Yesterday I went to a counseling session. It felt so good to do something positive for myself. It lends a new perspective to have things evaluated through the eyes of another person, especially someone who is so clear-headed and objective. It was quite sobering, and I left feeling both relieved and scared. We worked on a plan to start moving toward sobriety, although our goals are different…I want to get back to where I’m in control of my using again; he wants me completely clean. I know I’m deceiving myself if I think I can contain my habit, but the idea of living a chemical-free life for more than a week is alien and nerve-racking. I have zero capacity for controlled use.
He talked about enabling. He defined it as people who allow me to use without imposing any negative consequences. When I think about it in those terms, I guess I know a lot of enablers. He talked about building a support system of about four people to be a safety net when I’m feeling tempted to use. I couldn’t give him four names. We came up with two, but it was a stretch. My habit has given me the courage and motive to burn bridges, sabotage healthy relationships, and withdraw from the world. Two years ago I would have been able to name a host of people that I felt close enough to trust and reach out to for help. Addiction is most efficient when it is safeguarded by isolation. Over the last couple of years, I’ve consistently chosen addiction over relationships with family and friends.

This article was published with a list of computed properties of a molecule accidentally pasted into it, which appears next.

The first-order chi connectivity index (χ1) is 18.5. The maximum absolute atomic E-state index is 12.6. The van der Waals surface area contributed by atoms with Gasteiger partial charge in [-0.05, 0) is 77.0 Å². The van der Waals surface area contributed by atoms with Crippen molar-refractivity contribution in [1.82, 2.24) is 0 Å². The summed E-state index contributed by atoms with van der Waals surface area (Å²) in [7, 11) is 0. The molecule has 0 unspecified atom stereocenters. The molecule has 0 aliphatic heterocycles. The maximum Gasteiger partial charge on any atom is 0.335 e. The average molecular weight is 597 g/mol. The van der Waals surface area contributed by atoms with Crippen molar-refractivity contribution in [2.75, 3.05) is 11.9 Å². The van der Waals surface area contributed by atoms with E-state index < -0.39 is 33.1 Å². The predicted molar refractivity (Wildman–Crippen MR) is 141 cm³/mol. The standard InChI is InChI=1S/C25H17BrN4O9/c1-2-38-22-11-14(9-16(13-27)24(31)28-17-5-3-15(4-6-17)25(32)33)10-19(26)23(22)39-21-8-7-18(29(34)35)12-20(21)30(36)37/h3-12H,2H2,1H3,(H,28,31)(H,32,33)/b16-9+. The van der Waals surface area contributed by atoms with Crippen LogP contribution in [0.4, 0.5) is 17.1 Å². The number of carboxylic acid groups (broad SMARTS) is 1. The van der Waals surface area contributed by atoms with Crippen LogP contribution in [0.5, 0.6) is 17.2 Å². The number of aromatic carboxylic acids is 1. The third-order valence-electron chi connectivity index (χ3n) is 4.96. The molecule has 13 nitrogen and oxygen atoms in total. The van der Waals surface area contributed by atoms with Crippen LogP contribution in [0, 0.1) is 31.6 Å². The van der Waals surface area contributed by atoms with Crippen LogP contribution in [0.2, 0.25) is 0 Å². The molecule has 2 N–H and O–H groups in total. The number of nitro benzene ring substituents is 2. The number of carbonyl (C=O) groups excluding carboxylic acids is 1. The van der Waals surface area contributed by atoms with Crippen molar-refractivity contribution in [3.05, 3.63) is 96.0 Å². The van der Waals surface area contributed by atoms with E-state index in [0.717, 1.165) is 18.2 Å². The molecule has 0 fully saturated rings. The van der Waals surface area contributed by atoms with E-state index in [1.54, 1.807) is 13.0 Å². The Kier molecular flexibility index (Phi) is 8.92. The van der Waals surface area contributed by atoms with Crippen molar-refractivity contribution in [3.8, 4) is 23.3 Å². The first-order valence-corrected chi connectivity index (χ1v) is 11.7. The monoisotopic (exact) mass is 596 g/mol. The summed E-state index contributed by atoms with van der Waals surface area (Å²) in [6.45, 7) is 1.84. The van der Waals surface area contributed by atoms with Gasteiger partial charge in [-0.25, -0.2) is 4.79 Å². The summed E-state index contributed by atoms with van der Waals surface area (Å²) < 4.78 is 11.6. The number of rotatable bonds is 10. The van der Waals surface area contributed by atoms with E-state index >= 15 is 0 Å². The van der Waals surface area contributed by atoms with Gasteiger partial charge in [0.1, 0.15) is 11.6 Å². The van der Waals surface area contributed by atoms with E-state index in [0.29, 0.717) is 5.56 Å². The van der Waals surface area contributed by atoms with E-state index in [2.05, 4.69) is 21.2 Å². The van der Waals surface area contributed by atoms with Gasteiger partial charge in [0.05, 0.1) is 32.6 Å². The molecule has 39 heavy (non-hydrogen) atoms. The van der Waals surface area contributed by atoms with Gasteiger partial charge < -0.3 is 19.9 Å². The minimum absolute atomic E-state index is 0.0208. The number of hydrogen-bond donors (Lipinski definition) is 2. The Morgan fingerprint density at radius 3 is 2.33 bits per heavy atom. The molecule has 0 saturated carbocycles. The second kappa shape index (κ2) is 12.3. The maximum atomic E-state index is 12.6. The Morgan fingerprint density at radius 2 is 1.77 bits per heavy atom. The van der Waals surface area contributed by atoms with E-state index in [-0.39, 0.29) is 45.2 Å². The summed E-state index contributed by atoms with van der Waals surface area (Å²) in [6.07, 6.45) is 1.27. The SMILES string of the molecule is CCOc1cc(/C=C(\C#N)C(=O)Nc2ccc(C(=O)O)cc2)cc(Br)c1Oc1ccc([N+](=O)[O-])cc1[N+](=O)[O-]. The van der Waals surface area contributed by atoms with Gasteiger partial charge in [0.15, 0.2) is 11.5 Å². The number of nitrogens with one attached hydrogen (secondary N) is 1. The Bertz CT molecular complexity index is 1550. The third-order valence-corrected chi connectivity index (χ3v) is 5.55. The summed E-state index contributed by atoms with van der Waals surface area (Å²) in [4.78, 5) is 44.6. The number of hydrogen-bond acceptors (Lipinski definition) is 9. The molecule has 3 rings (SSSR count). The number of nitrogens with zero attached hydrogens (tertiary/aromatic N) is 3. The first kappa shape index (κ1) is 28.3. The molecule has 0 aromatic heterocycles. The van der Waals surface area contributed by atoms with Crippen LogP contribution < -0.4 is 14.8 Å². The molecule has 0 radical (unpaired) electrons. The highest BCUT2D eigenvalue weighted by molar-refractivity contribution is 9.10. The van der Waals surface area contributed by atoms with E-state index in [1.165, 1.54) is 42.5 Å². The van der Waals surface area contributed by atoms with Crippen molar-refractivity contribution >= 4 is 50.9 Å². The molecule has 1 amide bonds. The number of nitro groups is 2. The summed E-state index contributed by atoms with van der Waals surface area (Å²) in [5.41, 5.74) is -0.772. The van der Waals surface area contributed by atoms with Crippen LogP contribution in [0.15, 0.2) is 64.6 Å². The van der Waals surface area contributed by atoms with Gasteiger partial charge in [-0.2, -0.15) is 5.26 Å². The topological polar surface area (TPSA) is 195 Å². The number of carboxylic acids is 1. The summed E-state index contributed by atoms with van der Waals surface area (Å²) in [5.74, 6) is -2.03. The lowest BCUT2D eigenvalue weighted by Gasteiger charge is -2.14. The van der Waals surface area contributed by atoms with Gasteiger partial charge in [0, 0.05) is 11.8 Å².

He talked about methadone. I’m not sure what to think. I asked about potential for abuse, and he said there is potential, but distribution is regulated. I didn’t ask what happens if you crush it up and shoot it with smack, because if it is another way to get fucked up, then I’m all for it. I will have to learn more about it. Therein lies my vice…I tend to abuse anything I can get my hands on. I thought of asking about buprenorphine, since it supposedly has a lower potential for abuse, but I stopped myself because why on earth would I choose a treatment that can’t be milked for another high over one that can? He did say it’s dangerous to be on heroin and methadone at the same time.
I don’t know whether it’s wise to voluntarily consent to a government drug test (I assume it would be accessible to the government if it’s through a clinic) and have it become a part of my permanent medical history. The thought of having my name next to a positive check is profoundly disconcerting. It may never make a difference, but once I commit, I can’t undo it. I would hate to clean up, put my life back together, try to get a job in the courts someday, and be denied because the information surfaces. Maybe I should stick to short-term goals and worry more about surviving now than about the far-off future, but I don’t want to dig a hole for myself that I can’t undo.